Nine p.m. and we are just about to pull over and spend the night as best we can when a flash light penetrates the darkness. Our papers are requested once more. There is no sign of our escort.   Another flashing light waves us off the road to the right where we find our Mauritanian friends in their brand new 4×4.

They have set up camp and have long gone to sleep. We learn that our Moroccan escort have disappeared over the ridge into a large army post. We also learn that just down the way is the Mauritania border and that Nouâdhibou is only sixty kilometres further.

Tired and in strong dry wind that bombards very orifices with sand I set up camp.

Pitch No 26. Eugene feeds us once again inside his bus. According to Eugene who has done the trip a few times in the morning, before we leave the hollow, all have to present themselves to the Mauritania border in a group. If one is missing of the list we all have to wait till he or she shows up. With the sand stinging our legs we struggle back to our tent to sleep.

By the time the last of the stragglers pulls in the morning we are in no rush to get up. Oblivious to the possibilities of land mines I wander over the crest of the sand hollow for a leisurely dump. Great minds think alike for I find a few hitched up expensive gold-embroidered Djellabah already hard at it. Squatting down I, wonder just how many gun barrels are pointing at us.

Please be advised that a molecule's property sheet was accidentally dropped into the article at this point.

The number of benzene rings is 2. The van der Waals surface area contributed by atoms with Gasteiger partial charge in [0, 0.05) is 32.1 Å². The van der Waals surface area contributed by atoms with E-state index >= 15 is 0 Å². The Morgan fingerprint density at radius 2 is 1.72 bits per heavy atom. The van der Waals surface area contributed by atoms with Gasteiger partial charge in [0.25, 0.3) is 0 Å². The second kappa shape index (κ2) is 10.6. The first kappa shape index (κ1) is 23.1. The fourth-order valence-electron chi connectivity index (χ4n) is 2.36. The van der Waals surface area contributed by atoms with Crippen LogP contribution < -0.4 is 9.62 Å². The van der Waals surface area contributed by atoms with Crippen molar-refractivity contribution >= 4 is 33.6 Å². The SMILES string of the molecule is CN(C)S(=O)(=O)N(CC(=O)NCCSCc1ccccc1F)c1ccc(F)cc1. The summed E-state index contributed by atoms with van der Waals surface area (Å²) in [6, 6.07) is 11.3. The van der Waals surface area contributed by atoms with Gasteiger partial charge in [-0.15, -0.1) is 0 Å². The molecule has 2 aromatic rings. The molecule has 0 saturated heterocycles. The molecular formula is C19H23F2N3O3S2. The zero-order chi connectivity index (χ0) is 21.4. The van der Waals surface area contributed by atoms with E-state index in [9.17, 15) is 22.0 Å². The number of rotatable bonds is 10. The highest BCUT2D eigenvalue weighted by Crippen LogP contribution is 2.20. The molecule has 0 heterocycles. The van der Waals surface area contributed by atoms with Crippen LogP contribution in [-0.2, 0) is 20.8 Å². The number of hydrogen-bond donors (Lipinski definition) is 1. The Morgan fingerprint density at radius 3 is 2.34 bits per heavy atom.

Returning, I find that even out here in the middle of nowhere with all the time in the world Airport fever has taken hold. By this I mean to be first in the queue at all costs > all around us frantic refuelling brakes out. The 4X4 chuck their empty fuel containers willy- nilly to be snatched up by the “less than rich” watching on hollow squatters.

Williwaw attracts some attention as to her possible of sale.   However, before I could get the thirty thousand asking price the time had come to see if my doctored visa will stand up to scrutiny under the polished blue sky.

All donations Appreciated.

R Dillon. Account no 62259189. Ulster Bank 33 College Green Dublin 2.

Sorting Code: 98-50-10.

To be continued.

(You will not be surprised to hear that the Donation bucket like the western Sahara remains full of sand.)